The next step would be to add smart meters that would track electricity use in real time and allow utilities to charge more for power used during times of peak demand, and less at off-peak hours. Coupled with such a system, the PNNL smart charger could ensure that the plug-in batteries are charged only when the electricity is at its cheapest, saving consumers money.
But what many experts are excited about now is a concept called “vehicle-to-grid,” often abbreviated V2G. In such a system, plug-in hybrids, rather than being merely an extra burden to the grid, become a much needed way for grid managers to balance the amount of energy generated at any given time to match the amount of energy being consumed. Millions of cars, each with several kilowatt hours of storage capacity, would act as an enormous buffer, taking on charge when the system temporarily generates too much power, and giving it back when there are short peaks in demand.
In a V2G system, the batteries of millions of plug-ins would be used as a buffer to even out supply and demand and to help keep the grid stable, says Karl Lewis, chief operating officer of GridPoint, a startup based in Washington, D.C., that has developed technology that could help make such a system work. In this kind of system, each vehicle would have its own IP address so that wherever it is plugged in, the cost of the energy it uses to recharge would be billed to the owner. With the right equipment, the car could also return energy to the grid, giving the owner credit. Mock-ups of such systems have already been tested by the National Renewable Energy Laboratory (NREL), in Golden, CO, and by a company called AC Propulsion, based in San Dimas, CA.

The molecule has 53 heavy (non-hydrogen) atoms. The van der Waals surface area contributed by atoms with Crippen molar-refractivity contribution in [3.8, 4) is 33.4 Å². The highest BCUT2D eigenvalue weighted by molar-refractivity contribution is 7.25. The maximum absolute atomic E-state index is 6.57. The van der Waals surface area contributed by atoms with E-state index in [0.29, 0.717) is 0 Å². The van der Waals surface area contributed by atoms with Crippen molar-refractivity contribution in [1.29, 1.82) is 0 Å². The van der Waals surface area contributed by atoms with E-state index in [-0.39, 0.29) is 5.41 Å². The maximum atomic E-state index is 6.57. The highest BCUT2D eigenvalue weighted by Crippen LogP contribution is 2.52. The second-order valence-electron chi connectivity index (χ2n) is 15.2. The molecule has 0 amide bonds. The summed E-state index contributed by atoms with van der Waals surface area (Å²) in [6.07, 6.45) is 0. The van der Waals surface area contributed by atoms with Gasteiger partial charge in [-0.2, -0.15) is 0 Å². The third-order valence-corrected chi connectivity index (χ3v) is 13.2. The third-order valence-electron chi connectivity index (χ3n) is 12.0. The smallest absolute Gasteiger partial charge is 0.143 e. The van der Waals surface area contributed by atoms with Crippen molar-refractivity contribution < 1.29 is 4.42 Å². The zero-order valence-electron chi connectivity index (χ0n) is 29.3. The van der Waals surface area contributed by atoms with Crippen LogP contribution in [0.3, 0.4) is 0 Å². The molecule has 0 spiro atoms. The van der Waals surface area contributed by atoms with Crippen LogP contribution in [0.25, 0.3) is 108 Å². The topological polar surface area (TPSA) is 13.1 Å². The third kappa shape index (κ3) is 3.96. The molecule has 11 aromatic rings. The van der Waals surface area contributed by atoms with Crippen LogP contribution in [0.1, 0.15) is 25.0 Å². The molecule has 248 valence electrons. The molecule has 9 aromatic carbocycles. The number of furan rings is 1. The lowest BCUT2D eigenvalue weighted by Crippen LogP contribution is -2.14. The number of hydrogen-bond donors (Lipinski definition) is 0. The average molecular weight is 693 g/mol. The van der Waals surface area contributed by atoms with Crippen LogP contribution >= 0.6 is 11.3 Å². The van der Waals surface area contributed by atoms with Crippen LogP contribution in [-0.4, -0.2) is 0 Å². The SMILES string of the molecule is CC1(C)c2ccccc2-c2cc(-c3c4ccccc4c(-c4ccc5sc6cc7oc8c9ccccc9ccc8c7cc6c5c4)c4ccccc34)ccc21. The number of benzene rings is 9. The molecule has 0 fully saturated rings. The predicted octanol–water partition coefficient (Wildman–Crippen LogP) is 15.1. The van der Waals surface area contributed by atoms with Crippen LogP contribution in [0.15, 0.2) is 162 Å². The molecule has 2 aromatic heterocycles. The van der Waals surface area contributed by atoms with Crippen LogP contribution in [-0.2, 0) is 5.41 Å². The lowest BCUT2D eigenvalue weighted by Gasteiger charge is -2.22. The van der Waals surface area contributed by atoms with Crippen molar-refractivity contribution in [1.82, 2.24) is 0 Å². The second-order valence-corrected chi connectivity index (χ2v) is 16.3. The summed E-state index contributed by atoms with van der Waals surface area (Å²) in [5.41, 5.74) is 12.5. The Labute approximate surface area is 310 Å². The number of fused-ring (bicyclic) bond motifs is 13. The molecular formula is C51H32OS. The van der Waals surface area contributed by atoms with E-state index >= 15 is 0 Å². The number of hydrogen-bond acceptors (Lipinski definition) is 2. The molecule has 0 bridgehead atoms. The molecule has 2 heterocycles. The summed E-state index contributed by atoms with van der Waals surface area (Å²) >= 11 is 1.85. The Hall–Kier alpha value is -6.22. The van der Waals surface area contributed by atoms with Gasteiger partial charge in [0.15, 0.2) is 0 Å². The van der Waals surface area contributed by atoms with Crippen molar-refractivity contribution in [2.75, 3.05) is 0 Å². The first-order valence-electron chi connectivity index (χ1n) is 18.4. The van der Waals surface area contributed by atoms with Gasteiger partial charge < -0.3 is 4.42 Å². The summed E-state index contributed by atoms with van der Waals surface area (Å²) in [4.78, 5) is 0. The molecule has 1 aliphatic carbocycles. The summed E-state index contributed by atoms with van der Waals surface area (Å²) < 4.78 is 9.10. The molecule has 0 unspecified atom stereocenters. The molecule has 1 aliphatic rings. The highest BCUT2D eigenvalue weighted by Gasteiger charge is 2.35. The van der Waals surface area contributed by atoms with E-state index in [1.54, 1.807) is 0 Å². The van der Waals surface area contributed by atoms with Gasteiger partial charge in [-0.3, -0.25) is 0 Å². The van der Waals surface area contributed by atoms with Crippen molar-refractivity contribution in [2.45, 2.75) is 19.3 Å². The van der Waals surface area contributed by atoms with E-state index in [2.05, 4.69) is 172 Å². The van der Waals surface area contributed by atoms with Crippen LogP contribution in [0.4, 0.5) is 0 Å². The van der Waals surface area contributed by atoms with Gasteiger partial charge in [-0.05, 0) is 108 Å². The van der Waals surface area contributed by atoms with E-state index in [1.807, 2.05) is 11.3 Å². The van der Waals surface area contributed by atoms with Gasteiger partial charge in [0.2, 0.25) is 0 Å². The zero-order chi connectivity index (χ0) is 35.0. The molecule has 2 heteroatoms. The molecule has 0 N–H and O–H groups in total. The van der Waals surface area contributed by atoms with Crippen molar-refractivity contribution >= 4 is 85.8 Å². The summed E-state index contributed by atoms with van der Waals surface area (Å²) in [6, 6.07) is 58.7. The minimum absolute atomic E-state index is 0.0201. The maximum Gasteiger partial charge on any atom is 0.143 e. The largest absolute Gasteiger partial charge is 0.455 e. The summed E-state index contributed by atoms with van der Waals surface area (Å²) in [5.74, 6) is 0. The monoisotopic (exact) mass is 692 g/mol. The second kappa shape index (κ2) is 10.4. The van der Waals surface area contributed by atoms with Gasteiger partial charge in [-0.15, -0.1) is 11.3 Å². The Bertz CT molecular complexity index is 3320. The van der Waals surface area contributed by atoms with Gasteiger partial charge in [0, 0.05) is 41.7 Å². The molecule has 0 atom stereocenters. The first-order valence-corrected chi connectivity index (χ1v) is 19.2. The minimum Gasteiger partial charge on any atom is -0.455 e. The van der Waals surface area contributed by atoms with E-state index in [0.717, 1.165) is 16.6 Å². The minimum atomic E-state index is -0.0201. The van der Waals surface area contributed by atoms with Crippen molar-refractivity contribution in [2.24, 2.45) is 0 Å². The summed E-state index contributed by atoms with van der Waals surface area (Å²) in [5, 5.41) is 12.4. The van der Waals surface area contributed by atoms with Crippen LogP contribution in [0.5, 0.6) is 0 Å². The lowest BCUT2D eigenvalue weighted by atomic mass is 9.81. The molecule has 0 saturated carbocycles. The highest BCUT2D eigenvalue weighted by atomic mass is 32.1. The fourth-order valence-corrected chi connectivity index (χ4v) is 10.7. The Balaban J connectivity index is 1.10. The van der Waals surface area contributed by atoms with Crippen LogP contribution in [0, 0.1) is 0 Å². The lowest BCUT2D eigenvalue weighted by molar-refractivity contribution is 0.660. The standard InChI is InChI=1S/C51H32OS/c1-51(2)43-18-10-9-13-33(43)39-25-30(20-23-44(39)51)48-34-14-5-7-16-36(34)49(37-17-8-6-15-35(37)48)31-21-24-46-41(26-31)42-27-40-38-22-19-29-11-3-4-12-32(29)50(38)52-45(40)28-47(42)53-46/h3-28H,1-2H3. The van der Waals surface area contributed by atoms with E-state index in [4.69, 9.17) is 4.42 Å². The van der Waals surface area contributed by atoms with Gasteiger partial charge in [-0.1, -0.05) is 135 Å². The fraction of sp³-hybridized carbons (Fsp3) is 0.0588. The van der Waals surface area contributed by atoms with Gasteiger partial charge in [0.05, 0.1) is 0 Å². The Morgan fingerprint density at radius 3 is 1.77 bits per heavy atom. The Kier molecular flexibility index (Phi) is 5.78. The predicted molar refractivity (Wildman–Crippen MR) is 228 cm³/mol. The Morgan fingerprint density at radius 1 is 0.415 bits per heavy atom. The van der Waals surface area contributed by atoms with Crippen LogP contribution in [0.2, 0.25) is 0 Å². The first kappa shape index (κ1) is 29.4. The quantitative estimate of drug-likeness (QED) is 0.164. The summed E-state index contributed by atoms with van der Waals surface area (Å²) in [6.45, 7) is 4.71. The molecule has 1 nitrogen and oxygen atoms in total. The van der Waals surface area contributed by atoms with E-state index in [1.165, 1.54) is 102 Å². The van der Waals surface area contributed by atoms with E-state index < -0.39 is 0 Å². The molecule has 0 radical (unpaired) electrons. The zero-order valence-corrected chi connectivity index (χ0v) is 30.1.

Plug-ins could also serve as backup sources of power. In extreme cases, such as a blackout from a hurricane, the cars could keep essential systems up and running in homes and businesses. Even in this case, when the batteries could be drawn down considerably, the owner could rely on the internal combustion engine in a plug-in hybrid for transportation.
As an added benefit, “if millions of these [plug-in hybrids] were produced, it would enable some of the renewable technologies to really take off,” say Terry Penney, a technology manager for advanced vehicle technologies at NREL. The challenge of using a renewable source such as wind is that wind is intermittent, varying day by day and minute by minute. A network of plug-in hybrids could smooth out these fluctuations by storing extra energy and sending it to the grid when the wind dies down. Such a network would also improve the economics of wind power by making it possible to capture more of the excess power generated on windy days, says Willett Kempton, senior policy scientist in the Center for Energy and Environmental Policy at the University of Delaware.
Such systems are many years off, as it will take time to install the needed infrastructure. Once plug-in cars are widely available, however, they could help relieve some of the pressure on the grid today.